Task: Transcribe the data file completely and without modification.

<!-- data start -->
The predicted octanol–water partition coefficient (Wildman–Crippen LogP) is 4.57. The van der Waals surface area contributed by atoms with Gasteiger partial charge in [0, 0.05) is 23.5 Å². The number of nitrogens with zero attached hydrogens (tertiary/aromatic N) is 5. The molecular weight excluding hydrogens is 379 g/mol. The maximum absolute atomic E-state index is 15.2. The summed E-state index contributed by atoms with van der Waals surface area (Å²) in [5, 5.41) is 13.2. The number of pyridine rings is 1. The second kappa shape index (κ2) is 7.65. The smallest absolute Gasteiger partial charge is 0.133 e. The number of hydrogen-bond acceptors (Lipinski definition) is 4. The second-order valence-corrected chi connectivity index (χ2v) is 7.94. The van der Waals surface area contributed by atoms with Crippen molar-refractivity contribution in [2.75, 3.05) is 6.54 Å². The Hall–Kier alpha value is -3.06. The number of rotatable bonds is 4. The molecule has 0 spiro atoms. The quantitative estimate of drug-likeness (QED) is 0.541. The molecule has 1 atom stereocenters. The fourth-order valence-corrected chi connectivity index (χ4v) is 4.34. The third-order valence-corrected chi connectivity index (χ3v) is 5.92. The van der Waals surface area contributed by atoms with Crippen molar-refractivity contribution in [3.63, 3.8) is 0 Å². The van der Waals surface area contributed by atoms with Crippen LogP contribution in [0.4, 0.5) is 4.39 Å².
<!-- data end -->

The predicted octanol–water partition coefficient (Wildman–Crippen LogP) is 4.57. The van der Waals surface area contributed by atoms with Gasteiger partial charge in [0, 0.05) is 23.5 Å². The number of nitrogens with zero attached hydrogens (tertiary/aromatic N) is 5. The molecular weight excluding hydrogens is 379 g/mol. The maximum absolute atomic E-state index is 15.2. The summed E-state index contributed by atoms with van der Waals surface area (Å²) in [5, 5.41) is 13.2. The number of pyridine rings is 1. The second kappa shape index (κ2) is 7.65. The smallest absolute Gasteiger partial charge is 0.133 e. The number of hydrogen-bond acceptors (Lipinski definition) is 4. The second-order valence-corrected chi connectivity index (χ2v) is 7.94. The van der Waals surface area contributed by atoms with Crippen molar-refractivity contribution in [2.75, 3.05) is 6.54 Å². The Hall–Kier alpha value is -3.06. The number of rotatable bonds is 4. The molecule has 0 spiro atoms. The quantitative estimate of drug-likeness (QED) is 0.541. The molecule has 1 atom stereocenters. The fourth-order valence-corrected chi connectivity index (χ4v) is 4.34. The third-order valence-corrected chi connectivity index (χ3v) is 5.92. The van der Waals surface area contributed by atoms with Crippen molar-refractivity contribution in [3.63, 3.8) is 0 Å². The van der Waals surface area contributed by atoms with Crippen LogP contribution in [0.4, 0.5) is 4.39 Å².